Thinking that zebras got stripes to dodge predators, Coley says, is an example of a misconception arising from a particular type of intuitive thinking: Our minds automatically attribute cause and effect to phenomena or events, even when there might be none.

But evolution doesn't involve "forward thinking," or intention—ancestral zebras didn't sprout stripes to blend in with their surroundings. Rather, given a population of zebra-like animals varying in stripedness, those with abundant verticals had a selective advantage over their plainer relatives: Hence, they were more successful at reproducing, and over time, the stripes prevailed.

Explore further: Biology texts geared toward pre-med students, analysis finds

More information: "Common Origins of Diverse Misconceptions: Cognitive Principles and the Development of Biology Thinking." CBE—Life Sciences Education, Vol. 11, 209–215, Fall 2012. www.lifescied.org/content/11/3/209.full.pdf

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Doug_Huffman
2 / 5 (4) Jul 08, 2015
Beware the narrative fallacy, the witch doctor's tool - and science teachers too! And the student will be failed for doubting the teacher witch doctor.
antialias_physorg
4.5 / 5 (8) Jul 08, 2015
"Intuitive ways of thinking are deeply embedded in our cognitive systems, and they're useful in everyday contexts," says Coley. "But they are not appropriate for explaining scientific phenomena.

Oh boy. That should really hurt the 'intuition crowd' on here.

Learn science, people. Science is not a list of facts. It's a way of structured thinking geared towards removing bias. And intuition is - when you get right down to it - nothing BUT bias.
PeterKinnon
1.7 / 5 (3) Jul 08, 2015
Anthropocentric thinking is rife at all levels and in all disciplines. Not really surprising since it is part of the genetic and cultural legacy with which we are all burdened. It is aided and abetted by the the vagaries of language.

The widespread use of nebulous terms such as "intelligence" in purportedly scientific discussions is an example.

Such issues are frequently dismissed as "merely semantic" but it is semantics which lie at the heart of the issue and therein lies the educational target which needs to be addressed.

To most there is little difference in meaning between "The Zebra developed stripes to provide protection" and "The Zebra has stripes which provide protection"
The problem, at heart, is linguistic, and it is the ability to reason in natural language which needs to be instilled.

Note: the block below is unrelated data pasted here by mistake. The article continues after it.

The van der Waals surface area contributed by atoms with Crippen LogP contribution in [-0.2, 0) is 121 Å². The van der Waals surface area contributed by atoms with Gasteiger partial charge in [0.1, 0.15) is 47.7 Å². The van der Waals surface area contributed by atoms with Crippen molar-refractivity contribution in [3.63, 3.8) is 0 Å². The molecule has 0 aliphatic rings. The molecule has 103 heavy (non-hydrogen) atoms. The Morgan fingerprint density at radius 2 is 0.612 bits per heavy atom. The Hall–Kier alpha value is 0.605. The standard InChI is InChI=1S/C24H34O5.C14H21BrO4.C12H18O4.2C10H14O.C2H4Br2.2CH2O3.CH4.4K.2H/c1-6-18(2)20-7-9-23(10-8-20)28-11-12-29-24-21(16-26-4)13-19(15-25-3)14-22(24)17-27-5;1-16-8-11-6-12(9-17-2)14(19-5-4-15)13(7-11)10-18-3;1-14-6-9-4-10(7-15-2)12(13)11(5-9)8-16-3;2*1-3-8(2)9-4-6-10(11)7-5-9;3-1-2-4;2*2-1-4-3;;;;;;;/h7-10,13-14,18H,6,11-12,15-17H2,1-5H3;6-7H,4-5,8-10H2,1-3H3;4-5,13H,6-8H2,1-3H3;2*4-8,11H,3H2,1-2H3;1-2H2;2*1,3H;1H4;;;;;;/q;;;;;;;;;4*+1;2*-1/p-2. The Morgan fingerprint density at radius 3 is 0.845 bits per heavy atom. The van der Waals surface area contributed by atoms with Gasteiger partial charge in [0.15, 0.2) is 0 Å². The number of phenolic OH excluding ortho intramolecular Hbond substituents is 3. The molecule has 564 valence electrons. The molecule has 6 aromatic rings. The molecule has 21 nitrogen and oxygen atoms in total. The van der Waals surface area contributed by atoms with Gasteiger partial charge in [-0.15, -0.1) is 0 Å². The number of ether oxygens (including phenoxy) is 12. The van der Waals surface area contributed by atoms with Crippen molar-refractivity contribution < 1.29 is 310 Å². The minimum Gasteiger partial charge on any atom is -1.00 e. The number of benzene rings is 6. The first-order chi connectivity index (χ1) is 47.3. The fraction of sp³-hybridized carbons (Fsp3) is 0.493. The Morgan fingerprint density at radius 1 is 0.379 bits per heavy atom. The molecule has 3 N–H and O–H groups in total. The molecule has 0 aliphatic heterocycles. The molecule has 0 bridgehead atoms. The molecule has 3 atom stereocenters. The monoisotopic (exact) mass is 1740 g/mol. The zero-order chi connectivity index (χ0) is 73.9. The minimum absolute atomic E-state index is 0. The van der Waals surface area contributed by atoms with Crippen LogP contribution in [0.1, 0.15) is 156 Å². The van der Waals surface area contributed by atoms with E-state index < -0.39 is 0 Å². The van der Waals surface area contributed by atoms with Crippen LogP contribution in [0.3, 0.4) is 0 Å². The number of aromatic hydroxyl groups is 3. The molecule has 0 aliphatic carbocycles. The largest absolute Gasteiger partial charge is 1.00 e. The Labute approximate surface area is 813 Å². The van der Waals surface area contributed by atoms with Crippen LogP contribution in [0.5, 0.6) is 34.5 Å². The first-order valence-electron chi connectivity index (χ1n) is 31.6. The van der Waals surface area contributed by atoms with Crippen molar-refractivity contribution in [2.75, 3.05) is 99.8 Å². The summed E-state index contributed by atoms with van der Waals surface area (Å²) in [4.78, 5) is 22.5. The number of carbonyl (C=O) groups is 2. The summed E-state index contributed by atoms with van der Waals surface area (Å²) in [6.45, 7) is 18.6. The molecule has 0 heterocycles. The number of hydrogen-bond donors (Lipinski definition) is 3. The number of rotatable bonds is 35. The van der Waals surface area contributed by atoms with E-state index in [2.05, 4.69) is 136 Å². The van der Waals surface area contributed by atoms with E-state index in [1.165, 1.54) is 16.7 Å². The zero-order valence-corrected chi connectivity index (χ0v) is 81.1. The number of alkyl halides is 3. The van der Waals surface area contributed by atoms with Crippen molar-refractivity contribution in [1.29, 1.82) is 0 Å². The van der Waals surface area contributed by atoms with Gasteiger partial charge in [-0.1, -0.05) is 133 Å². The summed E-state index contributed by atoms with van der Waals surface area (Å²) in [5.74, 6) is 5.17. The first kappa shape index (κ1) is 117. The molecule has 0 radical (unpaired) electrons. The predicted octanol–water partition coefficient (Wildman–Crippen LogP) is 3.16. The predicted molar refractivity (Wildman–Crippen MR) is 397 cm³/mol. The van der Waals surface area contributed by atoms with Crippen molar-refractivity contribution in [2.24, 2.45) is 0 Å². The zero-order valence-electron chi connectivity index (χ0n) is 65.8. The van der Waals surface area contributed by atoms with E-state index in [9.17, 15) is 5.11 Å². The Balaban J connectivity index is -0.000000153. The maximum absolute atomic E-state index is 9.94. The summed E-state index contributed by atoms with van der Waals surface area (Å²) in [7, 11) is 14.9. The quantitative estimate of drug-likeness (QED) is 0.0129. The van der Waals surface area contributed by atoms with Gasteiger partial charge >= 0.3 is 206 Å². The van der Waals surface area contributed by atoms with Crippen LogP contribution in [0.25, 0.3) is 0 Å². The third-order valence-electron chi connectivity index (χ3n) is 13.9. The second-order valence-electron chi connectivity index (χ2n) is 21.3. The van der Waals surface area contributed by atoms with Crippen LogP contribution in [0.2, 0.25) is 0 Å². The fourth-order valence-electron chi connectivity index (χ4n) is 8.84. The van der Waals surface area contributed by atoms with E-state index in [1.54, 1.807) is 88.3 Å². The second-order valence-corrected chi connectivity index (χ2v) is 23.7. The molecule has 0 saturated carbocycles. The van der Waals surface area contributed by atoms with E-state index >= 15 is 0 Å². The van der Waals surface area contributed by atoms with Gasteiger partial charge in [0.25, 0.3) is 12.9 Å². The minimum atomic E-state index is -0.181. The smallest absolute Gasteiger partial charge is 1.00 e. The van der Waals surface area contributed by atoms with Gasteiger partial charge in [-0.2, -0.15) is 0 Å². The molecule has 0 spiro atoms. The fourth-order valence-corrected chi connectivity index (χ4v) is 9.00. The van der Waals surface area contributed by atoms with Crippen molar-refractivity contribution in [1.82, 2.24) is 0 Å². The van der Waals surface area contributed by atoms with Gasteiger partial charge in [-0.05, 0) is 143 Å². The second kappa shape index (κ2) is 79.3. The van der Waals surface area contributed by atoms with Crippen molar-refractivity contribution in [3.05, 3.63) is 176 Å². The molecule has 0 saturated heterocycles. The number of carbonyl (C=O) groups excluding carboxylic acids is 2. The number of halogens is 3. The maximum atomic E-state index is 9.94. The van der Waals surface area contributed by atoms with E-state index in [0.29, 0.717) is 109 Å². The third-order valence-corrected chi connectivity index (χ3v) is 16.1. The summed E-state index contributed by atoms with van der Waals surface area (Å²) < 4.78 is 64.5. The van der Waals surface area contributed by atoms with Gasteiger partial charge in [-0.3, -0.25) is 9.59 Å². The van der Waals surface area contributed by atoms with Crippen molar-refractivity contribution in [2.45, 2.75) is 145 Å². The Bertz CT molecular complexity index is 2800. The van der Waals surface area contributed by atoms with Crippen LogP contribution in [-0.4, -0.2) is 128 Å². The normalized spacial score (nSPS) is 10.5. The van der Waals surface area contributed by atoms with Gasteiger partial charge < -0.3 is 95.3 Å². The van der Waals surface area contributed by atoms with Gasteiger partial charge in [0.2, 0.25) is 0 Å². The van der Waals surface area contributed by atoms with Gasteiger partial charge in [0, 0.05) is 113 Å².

Also to learn to step outside our anthropocentric viewpoints. An underlying message of my last book "The Intricacy Generator: Pushing Chemistry and Geometry Uphill"
IamVal
4 / 5 (1) Jul 08, 2015
Algorythm for this research paper: in full.

1)troll through old school books from around the time your sample group would have been in those perspective grades for references that are outdated, colloquial, or analogy and form a list.
2) present these things to that group
3) conclude that not everybody thoroughly, regularly, rechecks everything they've ever been told personally
caveats:
-if it 'makes sense'
- doesn't actively harm the persons predictive capability.

Seriously... 99% of people believe at least one thing that doesn't match up with fact. Yeah. duh?.. I really hope there's some metadata here to exploit or this guy was doing this out of personal interest- not being financed.
docile
Jul 08, 2015
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docile
Jul 08, 2015
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docile
Jul 08, 2015
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RobertKarlStonjek
5 / 5 (1) Jul 09, 2015
different cells have different DNA


If this is how the question is presented then many students will assume that it is a poorly framed question and correct in their own minds before answering.

This is extremely common in their normal everyday life as they interact with biologically naive individuals.

For instance: "Do different cells have different DNA?"
"Do you mean 'do different species of cell have different DNA?'. The answer is yes." (correct)
or
"Do you mean 'do various cell types in an organism have different DNA'. The answer is No" (correct).

To prevent this common behaviour the questions need to be more specific, such as asking if the question is literally true. If the students know that the question is asked by a cognitive scientist then they will be far more likely to assume that the question is naive and incorrectly framed, then go ahead and correct in their minds before answering the corrected version.

It was a trap designed to prove a point
JVK
1 / 5 (2) Jul 09, 2015
Is cell type differentiation nutrient-dependent and RNA-mediated via the fixation of amino acid substitutions in the context of the physiology of reproduction in all living genera?

The question incorporates what is currently known to serious scientists about two epigenetic traps.
1) the sun's biological energy is trapped on contract with water, which leads to the de novo creation of amino acids.
2) amino acid substitutions are fixed in the organized genomes via the epigenetic effects of nutrients on the de novo creation of receptors in the cell wall, which enable nutrient uptake.

The two epigenetic traps help to link what students don't know about physics, chemistry, and conserved molecular mechanisms. Many theorists do not want their students to know more than the theorists learned because the theorists accepted what was taught to them by other biologically uninformed theorists.